Once the heads have written data onto the tracks of the disks, the data is then read out by providing READ GATE, READ DATA and READ CURRENT signals, which are provided over the same lines as the WRITE GATE, WRITE DATA and WRITE CURRENT signals, and typically the READ signals will be the opposite states of the WRITE signals, which are binary in nature. The read back signals are provided by the amplifiers 90 and 100 over the READ X and READ Y lines, and are used in the comparison process for testing the tracks, as discussed above.

Variations on the foregoing embodiments of the present invention may be made without departing from the scope of the invention.

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Referenced by
Citing PatentFiling datePublication dateApplicantTitle
US5333140 *Oct 3, 1991Jul 26, 1994Helios IncorporatedServowriter/certifier
US5357520 *Jan 31, 1992Oct 18, 1994International Business Machines CorporationMethod and apparatus for precompensation value determination in a PRML data channel
US5751728 *Apr 28, 1997May 12, 1998Nec CorporationSemiconductor memory IC testing device
US5889937 *Jun 26, 1997Mar 30, 1999Nec CorporationHard disk apparatus capable of transforming logical addresses of apparatus diagnosis cylinders to HDD-by-HDD physical addresses
US5898843 *Oct 8, 1997Apr 27, 1999International Business Machines CorporationSystem and method for controlling device which is present in media console and system unit of a split computer system
US6304403 *Jul 1, 1999Oct 16, 2001Seagate Technology LlcMultiple devices selected fault feature for data integrity in disc drive applications
US6353315Aug 27, 1999Mar 5, 2002Maxtor CorporationMethod and apparatus for using the data interface of a disk drive to identify and characterize disk flaws
US6446156Dec 30, 1999Sep 3, 2002Seagate Technology LlcProposal of capacity tuning in the production process of storage disc drives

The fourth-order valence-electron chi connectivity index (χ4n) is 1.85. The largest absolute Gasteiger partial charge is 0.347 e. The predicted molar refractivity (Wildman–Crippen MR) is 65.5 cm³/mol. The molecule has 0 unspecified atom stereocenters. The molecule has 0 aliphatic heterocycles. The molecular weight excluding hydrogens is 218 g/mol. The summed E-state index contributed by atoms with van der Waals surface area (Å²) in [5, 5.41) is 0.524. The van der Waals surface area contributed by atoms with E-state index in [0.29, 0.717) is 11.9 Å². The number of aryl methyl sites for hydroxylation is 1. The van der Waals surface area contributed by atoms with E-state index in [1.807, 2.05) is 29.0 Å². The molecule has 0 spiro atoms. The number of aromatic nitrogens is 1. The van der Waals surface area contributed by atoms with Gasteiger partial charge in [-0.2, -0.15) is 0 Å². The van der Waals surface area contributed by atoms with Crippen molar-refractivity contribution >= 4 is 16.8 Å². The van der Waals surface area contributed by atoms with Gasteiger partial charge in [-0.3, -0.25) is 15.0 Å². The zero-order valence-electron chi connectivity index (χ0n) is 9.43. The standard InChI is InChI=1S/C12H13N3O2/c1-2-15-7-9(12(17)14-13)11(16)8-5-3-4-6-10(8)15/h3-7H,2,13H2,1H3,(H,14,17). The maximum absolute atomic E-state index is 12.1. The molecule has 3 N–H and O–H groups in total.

US7212000 *Oct 30, 2003May 1, 2007Samsung Electronics Co., Ltd.Detection of a defective disk of a hard disk drive
US7880987 *Jan 17, 2008Feb 1, 2011Seagate Technology LlcMedia servowriter/certifier
US8179625Mar 20, 2009May 15, 2012Xyratex Technology LimitedMethod for fast verification of servo patterns and test on magnetic media
US8832366 *Dec 15, 2010Sep 9, 2014Western Digital Technologies, Inc.Disk drive to coalesce unaligned writes in write operations
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Classifications
U.S. Classification714/719, 714/820, G9B/20.052
International ClassificationG11B20/18
Cooperative ClassificationG11B20/182
European ClassificationG11B20/18C1
Legal Events
DateCodeEventDescription
Nov 28, 1995FPExpired due to failure to pay maintenance fee
Effective date: 19950920
Sep 17, 1995LAPSLapse for failure to pay maintenance fees
Apr 25, 1995REMIMaintenance fee reminder mailed
May 23, 1989ASAssignment
Owner name: MEMORY TECHNOLOGY INC., A CORP. OF CO, CALIFORNIA
Free format text: ASSIGNMENT OF ASSIGNORS INTEREST.;ASSIGNOR:MONETT, MICHAEL R.;REEL/FRAME:005079/0655
Effective date: 19890523